Grand Designs: House of the Year 2019 winner revealed
This year's winner of RIBA's House of the Year has been announced
The final of Grand Designs: House of the Year 2019 has now aired on Channel 4 – read on to find out which house was crowned as RIBA’s winner.
A modest, low-budget rural home in County Down, Northern Ireland, has been named House of the Year 2019 by the Royal Institute of British Architects, beating out a stellar shortlist of creative builds as featured on Grand Designs House of the Year.
The single-storey house, known as House Lessans, cost just £1,425 per square meter to build, a total of £335,000. To do this architect Kieran McGonigle of McGonigle McGrath used rough, low-cost materials such as concrete bricks, finished to a domestic standard. He also kept the floor plan simple while maximising the sense of space and light with high ceilings and huge fixed windows, a cheaper alternative to bifold doors.
House Lessans consists of two perpendicular blocks overlooking a sheltered courtyard. Built on the site of a former farmstead, it takes its cues from a neighbouring shed, using white rendered concrete walls and zinc pitched roofs.
Inside there’s an open-plan kitchen/dining/living room, as well as three bedrooms and one bathroom. A mezzanine study has been fitted in above a pantry. Pared back interiors follow a soft grey colour scheme. Grey walls follow a consistent height throughout the house, tying everything together, with roof spaces painted a reflective white.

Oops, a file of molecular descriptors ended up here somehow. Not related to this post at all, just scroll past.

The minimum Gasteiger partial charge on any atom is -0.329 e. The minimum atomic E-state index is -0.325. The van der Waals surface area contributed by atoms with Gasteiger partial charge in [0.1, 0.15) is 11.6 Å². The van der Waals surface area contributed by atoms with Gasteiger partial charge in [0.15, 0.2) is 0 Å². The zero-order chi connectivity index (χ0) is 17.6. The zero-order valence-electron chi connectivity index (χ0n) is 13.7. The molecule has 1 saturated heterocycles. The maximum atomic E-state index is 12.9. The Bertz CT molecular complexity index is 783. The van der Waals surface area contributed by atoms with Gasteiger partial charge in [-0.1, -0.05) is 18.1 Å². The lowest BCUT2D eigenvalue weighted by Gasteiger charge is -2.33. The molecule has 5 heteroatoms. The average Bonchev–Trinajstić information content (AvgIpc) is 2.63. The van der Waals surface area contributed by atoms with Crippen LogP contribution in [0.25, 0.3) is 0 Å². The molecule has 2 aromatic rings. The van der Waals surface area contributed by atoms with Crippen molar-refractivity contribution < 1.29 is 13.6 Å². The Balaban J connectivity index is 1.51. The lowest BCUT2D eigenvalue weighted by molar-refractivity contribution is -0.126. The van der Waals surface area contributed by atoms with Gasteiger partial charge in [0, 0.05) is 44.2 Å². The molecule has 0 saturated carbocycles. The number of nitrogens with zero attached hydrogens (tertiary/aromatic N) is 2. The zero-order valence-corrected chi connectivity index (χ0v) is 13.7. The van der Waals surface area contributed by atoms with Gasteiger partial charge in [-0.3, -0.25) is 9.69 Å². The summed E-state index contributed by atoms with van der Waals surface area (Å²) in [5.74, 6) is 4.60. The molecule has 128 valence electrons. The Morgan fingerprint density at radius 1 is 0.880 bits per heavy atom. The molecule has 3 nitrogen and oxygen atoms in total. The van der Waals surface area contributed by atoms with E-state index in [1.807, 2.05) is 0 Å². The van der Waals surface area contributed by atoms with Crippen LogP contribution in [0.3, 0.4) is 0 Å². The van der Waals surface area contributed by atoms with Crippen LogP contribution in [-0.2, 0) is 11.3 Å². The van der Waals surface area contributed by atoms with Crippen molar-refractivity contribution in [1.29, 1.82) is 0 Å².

Sylvia and Michael, owners of House Lessans, said: ‘We feel that the house respects and indeed enhances the landscape. It is a joy to live in – from seeing the soaring bedroom ceiling on wakening, being surrounded by the gentle landscape in the kitchen during the day, to enjoying the sunset in the top room.’
Chair of the 2019 RIBA House of the Year jury, architect John Pardey, said: ‘House Lessans … represents a paradigm in creating relevant contemporary architecture that truly reflects its local context, vernacular and culture. It has an elegant simplicity achieved within a remarkably low budget without excesses, creating delight in the subtly changing volumes as well as its relationship between the inside and outside.’